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  5. "Да, я уже иду."

"Да, я уже иду."

Translation:Yes, I am already going.

November 15, 2015



FYI: In some context, "coming" seems to fit better than "going". This sentence can be used when someone is waiting for you at the door and asking, like: Where are you? We'll be late! And you answer from your room, hastily putting on your clothes: Да, я уже иду! Or just: Иду-иду! (Coming!)

The more direct translation of "come" - "приходить" - wouldn't sound natural here. You wouldn't say "Я уже прихожу".


Someone please add "Иду-иду!" as an exercise to this course!! It is a more memorable & useful phrase... So realistic. Thank you!


Excellent explanation!


Doesn't your back hurt from carrying the comment section of this course? Seriously I see you everywhere and your comments are always helpful.


Little input. Иду is when referring to leaving by walking. Еду woud be used if you are noving by transportation.


The new pronounciation of иду is wrong, isn't it? /Sept. 4 2018


The new female voice is very good but often mistakes stress like here. Annoying.


Yes, wrong. "Иду́" is correct


Is anyone else having trouble differentiating which syllables are stressed in some Russian words? Every time I hear у-ЖЕ it sounds like У-же to me, and че-ло-ВЕК sounds like че-ЛА-век, etc. I have no trouble hearing the reduced vowels; it just sounds like the wrong syllable is being stressed sometimes. I've never had trouble with this in other languages. Is it me? Is it the audio? I have to look up each new word on Wiktionary to make sure I'm stressing the correct syllable.


The thing is "I am already going" is an Awkward formation in English and while I can think of places it would be used they are not the places that match the usage discussed below.


I agree,I used, 'I'm on my way', which wasnt accepted.


Presumably because you omitted the "Yes" and the "already" (though I don't think it accepts "Yes, I am already on my way", either).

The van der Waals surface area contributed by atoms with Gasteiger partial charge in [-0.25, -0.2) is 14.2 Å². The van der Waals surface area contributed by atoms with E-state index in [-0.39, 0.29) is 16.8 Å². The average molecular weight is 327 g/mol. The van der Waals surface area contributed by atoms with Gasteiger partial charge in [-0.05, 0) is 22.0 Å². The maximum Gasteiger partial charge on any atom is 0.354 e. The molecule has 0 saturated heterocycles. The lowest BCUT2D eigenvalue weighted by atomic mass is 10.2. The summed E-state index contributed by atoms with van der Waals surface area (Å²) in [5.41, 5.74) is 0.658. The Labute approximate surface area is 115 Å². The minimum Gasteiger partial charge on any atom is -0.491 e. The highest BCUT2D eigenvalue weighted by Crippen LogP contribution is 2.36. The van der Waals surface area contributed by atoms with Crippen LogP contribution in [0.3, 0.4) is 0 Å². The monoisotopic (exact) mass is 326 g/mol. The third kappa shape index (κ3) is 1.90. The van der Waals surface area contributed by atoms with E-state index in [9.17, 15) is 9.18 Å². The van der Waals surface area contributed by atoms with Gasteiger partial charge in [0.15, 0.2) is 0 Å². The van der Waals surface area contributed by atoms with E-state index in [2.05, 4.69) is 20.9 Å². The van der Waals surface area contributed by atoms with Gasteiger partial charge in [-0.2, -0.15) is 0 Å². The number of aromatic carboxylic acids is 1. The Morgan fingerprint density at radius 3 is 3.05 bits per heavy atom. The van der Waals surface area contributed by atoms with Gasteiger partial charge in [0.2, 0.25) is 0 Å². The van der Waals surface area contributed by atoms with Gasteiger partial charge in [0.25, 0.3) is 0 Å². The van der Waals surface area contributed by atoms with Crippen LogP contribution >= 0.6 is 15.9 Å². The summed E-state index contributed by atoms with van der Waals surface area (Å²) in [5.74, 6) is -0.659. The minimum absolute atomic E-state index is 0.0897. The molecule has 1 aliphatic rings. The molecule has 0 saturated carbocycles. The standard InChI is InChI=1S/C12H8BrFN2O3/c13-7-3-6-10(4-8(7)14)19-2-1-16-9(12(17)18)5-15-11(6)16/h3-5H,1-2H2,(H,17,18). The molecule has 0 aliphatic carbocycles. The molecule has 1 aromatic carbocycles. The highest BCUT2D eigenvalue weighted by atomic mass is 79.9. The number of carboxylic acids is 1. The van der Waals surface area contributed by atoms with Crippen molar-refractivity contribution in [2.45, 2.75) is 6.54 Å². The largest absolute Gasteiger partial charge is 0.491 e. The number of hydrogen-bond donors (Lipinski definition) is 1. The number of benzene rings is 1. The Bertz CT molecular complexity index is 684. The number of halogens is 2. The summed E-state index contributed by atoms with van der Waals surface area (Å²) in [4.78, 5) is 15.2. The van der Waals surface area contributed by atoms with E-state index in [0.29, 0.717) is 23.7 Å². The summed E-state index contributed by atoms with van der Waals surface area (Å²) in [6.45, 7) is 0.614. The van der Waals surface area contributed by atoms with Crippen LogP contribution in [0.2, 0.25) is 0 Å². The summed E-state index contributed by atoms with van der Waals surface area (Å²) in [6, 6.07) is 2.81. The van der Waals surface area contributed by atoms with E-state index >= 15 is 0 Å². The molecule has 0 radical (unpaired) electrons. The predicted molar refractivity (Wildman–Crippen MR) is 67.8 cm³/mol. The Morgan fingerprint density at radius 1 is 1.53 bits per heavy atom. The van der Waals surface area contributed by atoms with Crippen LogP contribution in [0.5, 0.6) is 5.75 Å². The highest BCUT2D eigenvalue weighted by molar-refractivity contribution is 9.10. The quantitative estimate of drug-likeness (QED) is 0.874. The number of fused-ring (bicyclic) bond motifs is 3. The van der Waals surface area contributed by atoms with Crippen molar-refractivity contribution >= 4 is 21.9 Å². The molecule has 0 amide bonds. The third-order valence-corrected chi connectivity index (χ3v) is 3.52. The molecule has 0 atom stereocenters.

I think it sounds rather natural. I'm curious why you believe it sounds awkward?


Meaning is context. "Yes, I'm already going," in the context of attending class is natural but in that context it's synonymous with "yes, I already go" In the context of having decided to go to a party or event, is natural. But that's describing an event in the future so would be synonyms "Yes, I'm going." However "Yes, I'm already going." absent context or as described in olimo's post about some one waiting for you to catch up it doesn't work in English but does (apparently) in Russian. "I'm on my way," "Coming," or "I'm coming," do work for that concept structure in English.
This seems a case where the two languages map concepts slightly differently which is fine but for us to get a proper understanding of the Russian map we need for "Yes, on my way," to work.


I think it's a matter of perspective, and without further context either "I am coming" or "I am going" fit just fine. Anyway, was just curious to see what your thoughts on the matter were, thanks for your post.


Why is " Yes I am coming " not acceptable?


Missed the "уже" (already).


Why "yes, i already go" isnt correct?


В слове идУ ударение на У не учите неправильное произношение. делаА ударение на А


Diff between иди and иду?


Иди ("ee-dee") is the imperative of the verb идти. Like if you're giving the command or asking someone to go ("Go to the store", "Go outside!", etc.). It is second person singular (ты), for informal conversations. Иду ("ee-doo"), is the first person singular (я) conjugation, meaning "I am going", or "I go".


Yeah I'm going already is wrong?


No, it's not. "Already"belongs to the end. It seems to me DL has a problem with grammatically correct English. Perhaps they are overly focussed on English of a certain region


How do you pronounce "иду" ido or ilo?


"иду" sounds like "gone" in Portuguese


Pronunciation of иди is absolutely abysmal. It sounds like imo and that makes no sense at all


идУ but not Иду


This dude goes so quiet on the last word all the time!


идУ is correct not Иду


Why is "yes, I already go" incorrect? Is there some sort of verb tense subtlety I am missing here?


"I already go" as a response to a statement like "You should go to language classes" works, but it would require the multidirectional form of the verb (like, ya khozhu na uroki) as opposed to idu.


I am already going is proper grammar. Saying anything similar like that makes you sound strange.


Can this be used in a sexual context to express approaching an orgasm?


No, it is not analogous to the English phrase you might be thinking of.


Asked a native russian. Indeed the above does not apply for my case.

The verb 'кончать' is more appropriate for approaching orgasm.


Maybe you are doing it wrong


Shouldn't "yes, I am already going to" work? As in: Teacher: "Amelia, will you stop chewing gum?" Amelia: "Yes, I am already going to."


No. In English you use "will" or "be going to" to express simple future tense, but with your example, you would just use the Russian perfective verb by itself to express that, without will or be going to (or Amelia could be lazy and just say "schas" and it would be implied she's going to stop).


Иду- is going, as in to something and not leaving, as in away from, yes?


In this regard it's a rather general verb and it can be used to mean leaving or coming, it just depends on what the context is.


and why is "yes, I walk already" wrong? Usually "I walk" and "I am walking" are interchangeable, нет?


Except that "already" doesn't gel well with simple verb forms.

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